April 12, 2023
A threatening letter containing white powder is sent to Bragg, the second since Trump started posting on social media about his impending indictment. There are no reports of injuries or illness.
Bragg himself has received "multiple" death threats since Trump's indictment, police sources tell ABC News.
April 17, 2023
Prosecutors say the judge overseeing the criminal case against Trump should ask one of his attorneys for additional information about a potential conflict of interest.
Trump’s defense team includes Joe Tacopina, an attorney Daniels once considered hiring to represent her, and the Manhattan district attorney’s office says Tacopina’s representations so far are insufficient. Trump affirmed at his arraignment he wanted to move forward with Tacopina on his legal team, but Susan Hoffinger, the executive assistant district attorney, said a full hearing would be needed.
The potential conflict was raised by Daniels’ current attorney, Clark Brewster, who said in a letter to the Manhattan district attorney’s office Daniels had a 2018 conversation with Tacopina and lawyers at his firm.
Tacopina has said he never spoke to Daniels and he told the judge his firm refused to represent her.
May 8, 2023
Judge Juan Merchan, the New York City judge overseeing Trump's criminal case, imposes a protective order against Trump that is meant to ensure evidence shared by the DA's office doesn't wind up on the internet.
Prosecutors had sought the protective order because of what they called Trump's "extensive history" of making inflammatory remarks about witnesses, prosecutors and others associated with legal matters pending against him, assistant district attorney Catherine McCaw said when seeking the order.
May 24, 2023
Judge Merchan sets a trial date of March 25, 2024, for Trump's criminal trial on charges of falsifying business records. He had previously indicated that no one associated with the case is allowed to schedule anything that would conflict with the trial.
The judge also reviews for Trump the terms of the protective order that prohibits him from sharing on social media any evidence turned over by the Manhattan district attorney during discovery.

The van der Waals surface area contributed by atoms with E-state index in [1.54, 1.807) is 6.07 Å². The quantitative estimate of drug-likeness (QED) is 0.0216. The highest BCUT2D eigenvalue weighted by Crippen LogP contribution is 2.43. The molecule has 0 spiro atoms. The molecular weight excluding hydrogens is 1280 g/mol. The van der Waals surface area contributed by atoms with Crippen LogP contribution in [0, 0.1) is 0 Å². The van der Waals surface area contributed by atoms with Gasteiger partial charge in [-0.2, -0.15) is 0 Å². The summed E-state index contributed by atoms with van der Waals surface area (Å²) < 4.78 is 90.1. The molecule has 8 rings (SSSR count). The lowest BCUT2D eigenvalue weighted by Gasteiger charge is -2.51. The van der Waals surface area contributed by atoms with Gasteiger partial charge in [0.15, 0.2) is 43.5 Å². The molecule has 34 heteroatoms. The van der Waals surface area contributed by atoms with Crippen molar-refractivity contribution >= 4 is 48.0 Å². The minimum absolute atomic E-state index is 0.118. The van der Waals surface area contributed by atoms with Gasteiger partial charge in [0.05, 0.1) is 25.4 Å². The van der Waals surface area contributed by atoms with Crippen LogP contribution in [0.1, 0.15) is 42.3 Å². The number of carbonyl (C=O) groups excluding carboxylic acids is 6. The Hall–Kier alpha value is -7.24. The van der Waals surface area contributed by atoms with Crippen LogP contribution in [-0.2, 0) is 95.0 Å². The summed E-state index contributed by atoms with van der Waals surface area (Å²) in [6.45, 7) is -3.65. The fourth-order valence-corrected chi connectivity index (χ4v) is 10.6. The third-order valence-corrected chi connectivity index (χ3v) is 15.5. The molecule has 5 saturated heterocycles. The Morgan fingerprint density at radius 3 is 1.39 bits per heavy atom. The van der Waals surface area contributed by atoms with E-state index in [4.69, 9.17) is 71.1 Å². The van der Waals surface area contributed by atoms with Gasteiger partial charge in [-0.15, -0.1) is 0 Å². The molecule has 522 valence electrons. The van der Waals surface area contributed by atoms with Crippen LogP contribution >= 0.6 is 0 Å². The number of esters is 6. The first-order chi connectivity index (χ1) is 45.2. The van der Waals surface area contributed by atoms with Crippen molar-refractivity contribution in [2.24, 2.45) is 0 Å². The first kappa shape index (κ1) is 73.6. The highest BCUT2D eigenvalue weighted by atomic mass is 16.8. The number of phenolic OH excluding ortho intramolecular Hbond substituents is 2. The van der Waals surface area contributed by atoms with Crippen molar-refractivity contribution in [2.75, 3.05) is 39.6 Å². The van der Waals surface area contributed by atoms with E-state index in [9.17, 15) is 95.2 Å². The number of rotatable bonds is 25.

June 2, 2023
Attorneys for Trump ask Judge Merchan to step aside, citing the judge's daughter's ties to a Democratic organization.
The defense says the judge can't be impartial because his daughter is an executive at Authentic Campaigns, a Democratic consulting firm that worked on President Joe Biden's 2020 campaign.
Merchan himself will decide whether he is impartial.
June 16, 2023
Trump tries in a new court filing to get his criminal prosecution in New York moved to federal court, arguing the alleged crimes "took place while the president was in office."
Trump's attorneys accuse the Manhattan district attorney's office of "deceptively mischaracterizing and ignoring the applicable facts and body of law" by seeking to keep the case in state court.
June 27, 2023
A federal judge seems disinclined allow Trump to move his criminal prosecution in New York into federal court.
"The act for which the president has been indicted does not relate to anything under the color of his office," says Judge Alvin Hellerstein, adding that he intends to issue a decision in the coming weeks.
July 19, 2023
Federal judge Alvin Hellerstein rejects Trump's request to move his hush-money criminal case into federal court.
"Trump has failed to show that the conduct charged by the Indictment is for or relating to any act performed by or for the President under color of the official acts of a President," Hellerstein writes in his ruling.
August 28, 2023
The judge overseeing Trump's federal election interference case orders the trial in that case to begin on March 4, 2024, after speaking with Bragg to advise him of the likely overlap between the two cases, both of which are slated to start that month.